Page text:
And having had the garlic fries at Safeco, I believe the woman when she says that no major tonsil hockey was going on:
Most of the time, a kiss is just a kiss in the stands at Seattle Mariners games. The crowd hardly even pays attention when fans smooch.
But then last week, a lesbian complained that an usher at Safeco Field asked her to stop kissing her date because it was making another fan uncomfortable.
The incident has exploded on local TV, on talk radio and in the blogosphere and has touched off a debate over public displays of affection in generally gay-friendly Seattle.
. . .
As the Mariners played the Boston Red Sox on May 26, Sirbrina Guerrero and her date were approached in the third inning by an usher who told them their kissing was inappropriate, Guerrero said.
The usher, Guerrero said, told them he had received a complaint from a woman nearby who said that there were kids in the crowd of nearly 36,000 and that parents would have to explain why two women were kissing.
“I was really just shocked,” Guerrero said. “Seattle is so gay-friendly. There was a couple like seven rows ahead making out. We were just showing affection.”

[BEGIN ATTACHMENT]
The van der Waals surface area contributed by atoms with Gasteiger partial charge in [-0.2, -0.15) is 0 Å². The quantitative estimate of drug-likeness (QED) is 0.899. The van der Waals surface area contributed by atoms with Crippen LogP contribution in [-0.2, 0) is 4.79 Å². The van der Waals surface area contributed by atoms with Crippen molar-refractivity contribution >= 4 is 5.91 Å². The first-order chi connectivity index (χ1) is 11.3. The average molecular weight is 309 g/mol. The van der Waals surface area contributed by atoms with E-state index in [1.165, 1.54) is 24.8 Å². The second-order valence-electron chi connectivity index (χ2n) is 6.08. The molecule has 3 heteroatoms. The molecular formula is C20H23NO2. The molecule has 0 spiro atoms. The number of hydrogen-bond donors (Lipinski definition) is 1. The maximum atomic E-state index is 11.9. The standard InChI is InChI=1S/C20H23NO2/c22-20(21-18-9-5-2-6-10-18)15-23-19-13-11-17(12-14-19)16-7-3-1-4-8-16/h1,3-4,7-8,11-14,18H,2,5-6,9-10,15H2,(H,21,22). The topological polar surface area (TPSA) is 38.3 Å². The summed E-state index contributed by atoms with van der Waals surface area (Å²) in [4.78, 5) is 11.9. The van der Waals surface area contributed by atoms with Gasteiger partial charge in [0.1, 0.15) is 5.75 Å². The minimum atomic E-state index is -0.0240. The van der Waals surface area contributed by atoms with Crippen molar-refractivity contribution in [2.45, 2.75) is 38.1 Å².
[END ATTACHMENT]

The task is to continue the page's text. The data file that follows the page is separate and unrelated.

On Monday, Mariners spokeswoman Rebecca Hale said that the club is investigating but that the usher was responding to a complaint of two women “making out” and “groping” in the stands.
“We have a strict non-discrimination policy at the Seattle Mariners and at Safeco Field, and when we do enforce the code of conduct it is based on behavior, not on the identity of those involved,” Hale said.
The code of conduct — announced before each game — specifically mentions public displays of affection that are “not appropriate in a public, family setting.” Hale said those standards are based on what a “reasonable person” would find inappropriate.
Guerrero denied she and her date were groping each other, saying that along with eating garlic fries, they were giving each other brief kisses.